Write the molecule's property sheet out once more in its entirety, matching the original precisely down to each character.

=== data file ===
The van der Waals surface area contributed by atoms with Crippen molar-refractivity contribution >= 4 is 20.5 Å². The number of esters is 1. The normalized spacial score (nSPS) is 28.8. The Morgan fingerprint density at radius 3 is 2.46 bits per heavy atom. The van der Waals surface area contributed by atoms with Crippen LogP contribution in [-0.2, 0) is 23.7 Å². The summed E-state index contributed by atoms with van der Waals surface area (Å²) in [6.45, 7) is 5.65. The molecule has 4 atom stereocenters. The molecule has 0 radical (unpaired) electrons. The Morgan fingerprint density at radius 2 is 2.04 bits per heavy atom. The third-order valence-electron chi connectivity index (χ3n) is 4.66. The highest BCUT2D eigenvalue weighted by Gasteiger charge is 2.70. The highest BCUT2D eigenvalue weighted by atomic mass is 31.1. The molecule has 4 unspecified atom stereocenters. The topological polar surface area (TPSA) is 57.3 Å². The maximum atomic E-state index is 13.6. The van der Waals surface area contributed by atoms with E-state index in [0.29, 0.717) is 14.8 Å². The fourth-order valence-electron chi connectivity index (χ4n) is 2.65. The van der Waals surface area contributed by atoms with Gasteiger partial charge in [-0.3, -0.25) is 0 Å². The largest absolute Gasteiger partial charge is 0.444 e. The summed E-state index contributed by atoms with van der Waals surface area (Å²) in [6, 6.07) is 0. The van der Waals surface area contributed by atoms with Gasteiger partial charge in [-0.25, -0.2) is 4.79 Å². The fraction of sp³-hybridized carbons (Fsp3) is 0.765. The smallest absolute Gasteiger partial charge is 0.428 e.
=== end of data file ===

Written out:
The van der Waals surface area contributed by atoms with Crippen molar-refractivity contribution >= 4 is 20.5 Å². The number of esters is 1. The normalized spacial score (nSPS) is 28.8. The Morgan fingerprint density at radius 3 is 2.46 bits per heavy atom. The van der Waals surface area contributed by atoms with Crippen LogP contribution in [-0.2, 0) is 23.7 Å². The summed E-state index contributed by atoms with van der Waals surface area (Å²) in [6.45, 7) is 5.65. The molecule has 4 atom stereocenters. The molecule has 0 radical (unpaired) electrons. The Morgan fingerprint density at radius 2 is 2.04 bits per heavy atom. The third-order valence-electron chi connectivity index (χ3n) is 4.66. The highest BCUT2D eigenvalue weighted by Gasteiger charge is 2.70. The highest BCUT2D eigenvalue weighted by atomic mass is 31.1. The molecule has 4 unspecified atom stereocenters. The topological polar surface area (TPSA) is 57.3 Å². The maximum atomic E-state index is 13.6. The van der Waals surface area contributed by atoms with E-state index in [0.29, 0.717) is 14.8 Å². The fourth-order valence-electron chi connectivity index (χ4n) is 2.65. The van der Waals surface area contributed by atoms with Gasteiger partial charge in [-0.3, -0.25) is 0 Å². The largest absolute Gasteiger partial charge is 0.444 e. The summed E-state index contributed by atoms with van der Waals surface area (Å²) in [6, 6.07) is 0. The van der Waals surface area contributed by atoms with Gasteiger partial charge in [-0.25, -0.2) is 4.79 Å². The fraction of sp³-hybridized carbons (Fsp3) is 0.765. The smallest absolute Gasteiger partial charge is 0.428 e.